East south of Jerusalem, there is the Judah wilderness “Land of drought, weary and without water”. Continually going about 50 kilometers, it reaches Ein Gedi, locates at the west shore of the Dead Sea. This is an area of about 10 thousand square meters called Ein Gedi Nature Reserve. There grow many different plants, palm trees, green vegetations, chirping birds and fragrant flowers, and water falls and streams, overflowing with life and vitality. This forms a strong contradiction to its neighboring wilderness of Judah and Dead Sea.
Most scholars believe Ein Gedi is the location of Ein Gedi mentioned in the Old Testament. In Genesis Chapter 14:7 and II Chronicals 20:2, it is also called “Hazazon Tamar”. Wild goats often appeared in this area. So the meaning of its name is “fountains of Goats”. In I Samuel 24:2, it is called “Rocks of Wild Goats”.
In Song of Songs Chapter 1:14. The Shulamite woman had used the most beautiful language she knew to respond to the praise from her bridegroom to her: “My beloved is to me a cluster of henna blossoms in the vineyards of Ein Gedi.” So we know this area has been a land of oasis full of life and vitality since the ancient time.
Although the Ein Gedi area has abundant water supply, rich in animals and plants, its landscape is complex and roads treacherous, many steep cliffs and deep valleys, huge rocks and caves. It is close to the Dead Sea and its rain fall and soil quality were not good enough to support the demand of agriculture. So, it is not suitable for large population to settle down except for raising sheep and grow fruit trees. Until, 10th centuries B.C., there had not been much population to live here. With its geographical characteristics, it was evident that David chose to hide in Ein Gedi when escaping from the pursue of Saul for a period of time.
The Bible records “Hazazon-tamar” (Ein Gedi, Ref. II Ch 20:2) was occupied by the Ammonites (Gen 14:7) in the time of Abraham (about 2166 B.C. to 1991 B.C.). Chedorlaomer king of Elam and four northern kings fought in the Canaan area and defeated the Ammonites. (Gen 14:1-7).
After the Israelites entered Canaan (about 1406 B.C.), Ein Gedi was allocated to the inheritance of the tribe of Judah, one of the six cities in the wilderness of Judah. (Jos 15:61-62)
When Saul was the king of Israel (about 1050 B.C. – 1010 B.C.), young David was called into the palace to play harp for Saul to chase away the tormenting spirit. When the Philistines invaded, the newly unexperienced David killed the giant Goliath (I Sa 17:41-54). David then gradually was respected as the military commander for his bravery, intelligence, and meritorious battle ground achievements (I Sa 18:30). This also resulted Saul’s jealousy and his feeling of the threat to his kingship. So he planned to kill David. David was forced to escape as a fugitive and hide in the wilderness of Ein Gedi over a period of time (I Sa 23:29).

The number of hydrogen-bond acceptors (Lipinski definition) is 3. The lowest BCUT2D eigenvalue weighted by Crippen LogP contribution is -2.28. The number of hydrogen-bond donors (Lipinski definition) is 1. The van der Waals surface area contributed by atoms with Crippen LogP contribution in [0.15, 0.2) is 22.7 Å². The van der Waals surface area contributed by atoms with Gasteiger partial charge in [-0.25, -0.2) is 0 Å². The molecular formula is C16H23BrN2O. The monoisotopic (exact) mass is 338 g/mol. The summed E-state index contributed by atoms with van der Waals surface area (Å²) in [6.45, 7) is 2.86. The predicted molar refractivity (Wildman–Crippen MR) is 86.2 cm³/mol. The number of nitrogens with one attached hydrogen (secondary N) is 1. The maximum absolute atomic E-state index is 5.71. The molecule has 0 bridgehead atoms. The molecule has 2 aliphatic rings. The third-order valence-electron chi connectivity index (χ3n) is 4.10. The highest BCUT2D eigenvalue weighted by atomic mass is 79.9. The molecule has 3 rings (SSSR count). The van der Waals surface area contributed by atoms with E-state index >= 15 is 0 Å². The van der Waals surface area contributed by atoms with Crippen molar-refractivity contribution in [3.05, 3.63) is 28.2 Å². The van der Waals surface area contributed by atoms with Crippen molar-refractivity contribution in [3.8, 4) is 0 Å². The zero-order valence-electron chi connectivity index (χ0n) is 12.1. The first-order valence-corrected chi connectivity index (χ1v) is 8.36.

When Saul Led 3000 elite troops to pursue David at Ein Gedi, they once were at the rocks of the wild goats, at the place where the road passes some sheep folds (Some scholars believe these stone sheep folds were the wall built at the cave openings to cover the abnormal weather conditions in wilderness from harming the sheep). Saul had to enter the cave to relieve himself. And David was hiding inside that cave and could have easily killed Saul. But because he feared Jehovah, he not only did not act to kill but also instructed his subordinates to not harm Saul. He only cut a piece of Saul’s clothes to show that he did not want to harm Saul. (I Sa 24:1-15)
During king Jehoshaphat (about 972 B.C. – 848 B.C.), the united army of Moabite, Ammonites, and Edomites, had invaded the western entrance at Kingdom of Judah, Hazazon-tamar, which is Ein Gedi and was marching toward the interior of Judah. King Jehoshaphat in the mist of extreme danger, led all the people to fast and pray to God and He answered their prayer. When the Israelites met the enemy at 30 kilometers north west of Ein Gedi in the wilderness of Tekoa, God fought for the Israelites and led the enemy armies fought among themselves and were completely destroyed. (II Ch 20:1-24)
The prophet Ezekiel saw the vision of the revival of Israel that the water from the new holy temple flowing into the Salt Sea (Dead Sea), and sweetens its water, made the lifeless Salt Sea a fishing ground and fishermen were fishing and drying nets in the sun at the west shore of Salt Sea from En-gedi to En-eglaim. (Eze 47:1-10)
O God, you are my God; earnestly I seek you;
my soul thirsts for you;
my flesh faints for you,
as in a dry and weary land where there is no water.
John H.Walton, Victor H.Matthews, and Mark W.Chavalas. The IVP Bible Background Commentary: Old Testament. InterVarsity Press, 2000
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